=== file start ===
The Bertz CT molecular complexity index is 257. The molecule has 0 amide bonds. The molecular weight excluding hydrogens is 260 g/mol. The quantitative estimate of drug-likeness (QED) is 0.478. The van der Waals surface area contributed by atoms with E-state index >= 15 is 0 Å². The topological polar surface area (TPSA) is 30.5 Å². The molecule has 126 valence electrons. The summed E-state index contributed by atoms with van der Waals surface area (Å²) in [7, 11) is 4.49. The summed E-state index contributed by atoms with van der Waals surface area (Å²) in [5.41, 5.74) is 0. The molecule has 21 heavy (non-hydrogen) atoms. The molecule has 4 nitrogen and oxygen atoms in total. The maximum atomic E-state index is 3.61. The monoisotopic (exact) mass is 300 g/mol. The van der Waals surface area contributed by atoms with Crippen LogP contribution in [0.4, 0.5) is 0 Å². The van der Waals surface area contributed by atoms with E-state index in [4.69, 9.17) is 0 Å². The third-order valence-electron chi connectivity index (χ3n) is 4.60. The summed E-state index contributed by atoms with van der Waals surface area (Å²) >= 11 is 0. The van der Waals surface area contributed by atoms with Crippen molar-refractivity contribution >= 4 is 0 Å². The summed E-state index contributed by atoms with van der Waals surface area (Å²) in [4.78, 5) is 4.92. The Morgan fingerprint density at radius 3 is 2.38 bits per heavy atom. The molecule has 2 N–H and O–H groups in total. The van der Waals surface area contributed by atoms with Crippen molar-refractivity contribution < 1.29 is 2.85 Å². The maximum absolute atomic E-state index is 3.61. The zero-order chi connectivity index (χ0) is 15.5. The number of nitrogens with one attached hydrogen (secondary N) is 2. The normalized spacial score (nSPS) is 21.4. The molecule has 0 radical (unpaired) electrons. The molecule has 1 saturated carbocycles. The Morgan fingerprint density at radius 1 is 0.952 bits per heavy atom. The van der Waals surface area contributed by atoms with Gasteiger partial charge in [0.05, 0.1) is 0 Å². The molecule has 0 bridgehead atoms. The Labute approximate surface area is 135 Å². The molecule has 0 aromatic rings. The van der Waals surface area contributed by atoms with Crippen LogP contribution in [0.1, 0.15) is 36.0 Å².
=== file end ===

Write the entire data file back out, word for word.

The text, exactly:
The Bertz CT molecular complexity index is 257. The molecule has 0 amide bonds. The molecular weight excluding hydrogens is 260 g/mol. The quantitative estimate of drug-likeness (QED) is 0.478. The van der Waals surface area contributed by atoms with E-state index >= 15 is 0 Å². The topological polar surface area (TPSA) is 30.5 Å². The molecule has 126 valence electrons. The summed E-state index contributed by atoms with van der Waals surface area (Å²) in [7, 11) is 4.49. The summed E-state index contributed by atoms with van der Waals surface area (Å²) in [5.41, 5.74) is 0. The molecule has 21 heavy (non-hydrogen) atoms. The molecule has 4 nitrogen and oxygen atoms in total. The maximum atomic E-state index is 3.61. The monoisotopic (exact) mass is 300 g/mol. The van der Waals surface area contributed by atoms with Crippen LogP contribution in [0.4, 0.5) is 0 Å². The van der Waals surface area contributed by atoms with E-state index in [4.69, 9.17) is 0 Å². The third-order valence-electron chi connectivity index (χ3n) is 4.60. The summed E-state index contributed by atoms with van der Waals surface area (Å²) >= 11 is 0. The van der Waals surface area contributed by atoms with Crippen molar-refractivity contribution >= 4 is 0 Å². The summed E-state index contributed by atoms with van der Waals surface area (Å²) in [4.78, 5) is 4.92. The Morgan fingerprint density at radius 3 is 2.38 bits per heavy atom. The molecule has 2 N–H and O–H groups in total. The van der Waals surface area contributed by atoms with Crippen molar-refractivity contribution < 1.29 is 2.85 Å². The maximum absolute atomic E-state index is 3.61. The zero-order chi connectivity index (χ0) is 15.5. The number of nitrogens with one attached hydrogen (secondary N) is 2. The normalized spacial score (nSPS) is 21.4. The molecule has 0 radical (unpaired) electrons. The molecule has 1 saturated carbocycles. The Morgan fingerprint density at radius 1 is 0.952 bits per heavy atom. The van der Waals surface area contributed by atoms with Gasteiger partial charge in [0.05, 0.1) is 0 Å². The molecule has 0 bridgehead atoms. The Labute approximate surface area is 135 Å². The molecule has 0 aromatic rings. The van der Waals surface area contributed by atoms with Crippen LogP contribution in [0.1, 0.15) is 36.0 Å².